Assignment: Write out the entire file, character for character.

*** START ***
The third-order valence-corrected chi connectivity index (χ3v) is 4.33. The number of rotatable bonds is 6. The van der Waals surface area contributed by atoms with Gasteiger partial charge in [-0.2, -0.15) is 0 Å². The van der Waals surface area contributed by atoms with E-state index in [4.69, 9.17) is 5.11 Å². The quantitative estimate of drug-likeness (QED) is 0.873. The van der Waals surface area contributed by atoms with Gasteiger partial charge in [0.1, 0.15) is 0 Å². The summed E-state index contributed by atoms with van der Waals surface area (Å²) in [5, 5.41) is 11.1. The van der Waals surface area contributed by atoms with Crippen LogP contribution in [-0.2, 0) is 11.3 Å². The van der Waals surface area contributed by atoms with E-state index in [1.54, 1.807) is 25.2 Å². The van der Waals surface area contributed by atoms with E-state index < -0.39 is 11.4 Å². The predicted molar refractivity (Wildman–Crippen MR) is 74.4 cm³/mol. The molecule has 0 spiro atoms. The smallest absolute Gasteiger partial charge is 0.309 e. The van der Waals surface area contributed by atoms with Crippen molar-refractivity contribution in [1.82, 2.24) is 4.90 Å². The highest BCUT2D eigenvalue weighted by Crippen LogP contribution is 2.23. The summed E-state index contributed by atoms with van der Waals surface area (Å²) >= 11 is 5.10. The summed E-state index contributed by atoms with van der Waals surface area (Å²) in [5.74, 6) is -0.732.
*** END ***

The third-order valence-corrected chi connectivity index (χ3v) is 4.33. The number of rotatable bonds is 6. The van der Waals surface area contributed by atoms with Gasteiger partial charge in [-0.2, -0.15) is 0 Å². The van der Waals surface area contributed by atoms with E-state index in [4.69, 9.17) is 5.11 Å². The quantitative estimate of drug-likeness (QED) is 0.873. The van der Waals surface area contributed by atoms with Gasteiger partial charge in [0.1, 0.15) is 0 Å². The summed E-state index contributed by atoms with van der Waals surface area (Å²) in [5, 5.41) is 11.1. The van der Waals surface area contributed by atoms with Crippen LogP contribution in [-0.2, 0) is 11.3 Å². The van der Waals surface area contributed by atoms with E-state index in [1.54, 1.807) is 25.2 Å². The van der Waals surface area contributed by atoms with E-state index < -0.39 is 11.4 Å². The predicted molar refractivity (Wildman–Crippen MR) is 74.4 cm³/mol. The molecule has 0 spiro atoms. The smallest absolute Gasteiger partial charge is 0.309 e. The van der Waals surface area contributed by atoms with Crippen molar-refractivity contribution in [1.82, 2.24) is 4.90 Å². The highest BCUT2D eigenvalue weighted by Crippen LogP contribution is 2.23. The summed E-state index contributed by atoms with van der Waals surface area (Å²) >= 11 is 5.10. The summed E-state index contributed by atoms with van der Waals surface area (Å²) in [5.74, 6) is -0.732.